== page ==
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Victory for Donald Trump in the U.S election could mean disaster for the environment, a world-leading climate scientist has warned.

The incumbent president, who is running against Democrat Joe Biden, has faced significant criticism over his environmental record while in office.

When it comes to the campaign trail, reports say Trump ‘has avoided making specific energy or environment pledges during this election’. Meanwhile, his rival has published a climate plan, in which he has vowed to ‘ensure the U.S. achieves a 100 percent clean energy economy and reaches net-zero emissions [by] 2050’.

Trump and the environment

When it comes to policy, major criticism has been leveled at President Trump for reversing around 100 environmental rules. Former officials accused his Environmental Protection Agency of ‘having a war on the environment’ after it rolled back the protections.

These included ‘rules meant to clean up the air, defend waterways from industrial pollution and fight climate change’. In another highly-publicized move, the president reversed a ban on controversial hunting methods in Alaskan national preserves.

Critics have also attacked Donald Trump for questioning climate science. In the past, the president has reportedly called manmade climate a hoax.

However, according to an article covering a recent debate, the president ‘acknowledged that human activity has, at least in part, caused climate change’.

‘Trump victory: game over?’

One vocal critic of Trump’s environmental record is Professor Michael Mann, a climate scientist based at Pennsylvania State University. Widely considered as world-leading in his field, he has authored more than 200 peer-reviewed papers and testified before Congress many times.

Discussing the president’s record on eco-issues, he told the Guardian a Trump victory would basically be ‘game over for the climate’.

According to the professor: “If we are going to avert ever more catastrophic climate change impacts, we need to limit warming below a degree and a half Celsius, a little less than three degrees Fahrenheit.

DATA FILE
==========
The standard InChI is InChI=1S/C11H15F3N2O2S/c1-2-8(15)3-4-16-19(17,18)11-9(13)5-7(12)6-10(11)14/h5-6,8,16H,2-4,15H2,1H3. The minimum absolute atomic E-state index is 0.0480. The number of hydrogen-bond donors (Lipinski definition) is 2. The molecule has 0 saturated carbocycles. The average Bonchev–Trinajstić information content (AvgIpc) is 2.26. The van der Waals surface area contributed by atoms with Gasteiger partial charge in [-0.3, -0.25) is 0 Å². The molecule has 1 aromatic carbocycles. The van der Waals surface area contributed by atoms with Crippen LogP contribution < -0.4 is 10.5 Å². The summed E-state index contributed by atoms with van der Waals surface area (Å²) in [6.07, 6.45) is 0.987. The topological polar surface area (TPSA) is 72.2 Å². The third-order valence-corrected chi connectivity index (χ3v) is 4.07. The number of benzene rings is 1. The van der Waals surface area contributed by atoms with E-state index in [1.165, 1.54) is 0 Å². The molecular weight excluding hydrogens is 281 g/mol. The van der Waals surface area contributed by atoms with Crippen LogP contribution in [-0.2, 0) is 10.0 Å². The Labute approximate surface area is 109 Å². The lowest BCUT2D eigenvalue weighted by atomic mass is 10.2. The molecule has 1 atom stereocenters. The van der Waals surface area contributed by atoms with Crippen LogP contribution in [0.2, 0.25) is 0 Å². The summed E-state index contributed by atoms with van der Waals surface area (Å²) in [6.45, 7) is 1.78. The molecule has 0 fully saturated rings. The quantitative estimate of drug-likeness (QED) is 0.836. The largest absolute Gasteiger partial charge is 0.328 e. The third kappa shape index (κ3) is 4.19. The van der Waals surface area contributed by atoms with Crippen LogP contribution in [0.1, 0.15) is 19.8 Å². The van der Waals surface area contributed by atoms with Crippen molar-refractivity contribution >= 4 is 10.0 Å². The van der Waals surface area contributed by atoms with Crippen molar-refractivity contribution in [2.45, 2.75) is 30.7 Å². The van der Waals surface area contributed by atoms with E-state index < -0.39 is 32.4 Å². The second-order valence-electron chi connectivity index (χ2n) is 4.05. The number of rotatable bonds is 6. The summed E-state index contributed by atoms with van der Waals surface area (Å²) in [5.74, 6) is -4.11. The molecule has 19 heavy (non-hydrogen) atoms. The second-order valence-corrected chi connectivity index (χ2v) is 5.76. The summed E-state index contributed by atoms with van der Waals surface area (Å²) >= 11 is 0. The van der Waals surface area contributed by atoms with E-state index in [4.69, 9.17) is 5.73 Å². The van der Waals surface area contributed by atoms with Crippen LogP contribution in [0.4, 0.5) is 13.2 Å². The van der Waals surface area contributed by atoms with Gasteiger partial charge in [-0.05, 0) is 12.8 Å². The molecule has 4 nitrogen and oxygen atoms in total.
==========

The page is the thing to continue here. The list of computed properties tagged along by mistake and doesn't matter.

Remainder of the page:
“Another four years of what we’ve seen under Trump, which is to outsource environmental and energy policy to the polluters and dismantle protections put in place by the previous administration…would make that essentially impossible.”

Speaking to news outlet i, Professor Mann added: “It is a make or break election when it comes to the climate. There is no other way to put it.”

Donald Trump and the Paris Agreement

Beyond the policy issues discussed by Professor Mann, a major issue for many environmentalists is Trump’s rejection of the Paris Climate Agreement. Trump started the withdrawal process last year, with the U.S set to officially ditch the deal on November 4 – the day after the election.

The Agreement (a.k.a the Paris Accord) is a global plan to fight climate change. It came into force in 2016 following years of negotiations.

Under the accord, all major emitting countries pledged to reduce their climate-altering pollution, to set goals and report back. The agreement also provides developing countries with a pathway in their climate mitigation and adaptation efforts. In addition, it has a framework for monitoring collective climate goals.

Broadly speaking, its overall aim is to limit global temperature increase to 2 degrees Celsius above preindustrial levels. Ideally, the limit is 1.5 degrees Celsius.

This limit is considered ‘a general indicator of where many climate impacts – on balance – go from destructive to catastrophic.’ Global temperature increases beyond this will lead to extreme heatwaves, flooding, water scarcity and more.

Emissions

The Accord has not yet reached its targets. Reports say there ‘have been some achievements in cutting emissions’. However, they add, countries across the board have not done enough to ‘limit the temperature rise to 2C’.

According to the Guardian: “The world is already about 1C hotter than the pre-industrial period. Despite the Paris agreement, it is on track to become around 3C hotter.”

The outlet acknowledges that ‘few countries are on track to fulfil commitments made in Paris five years ago’.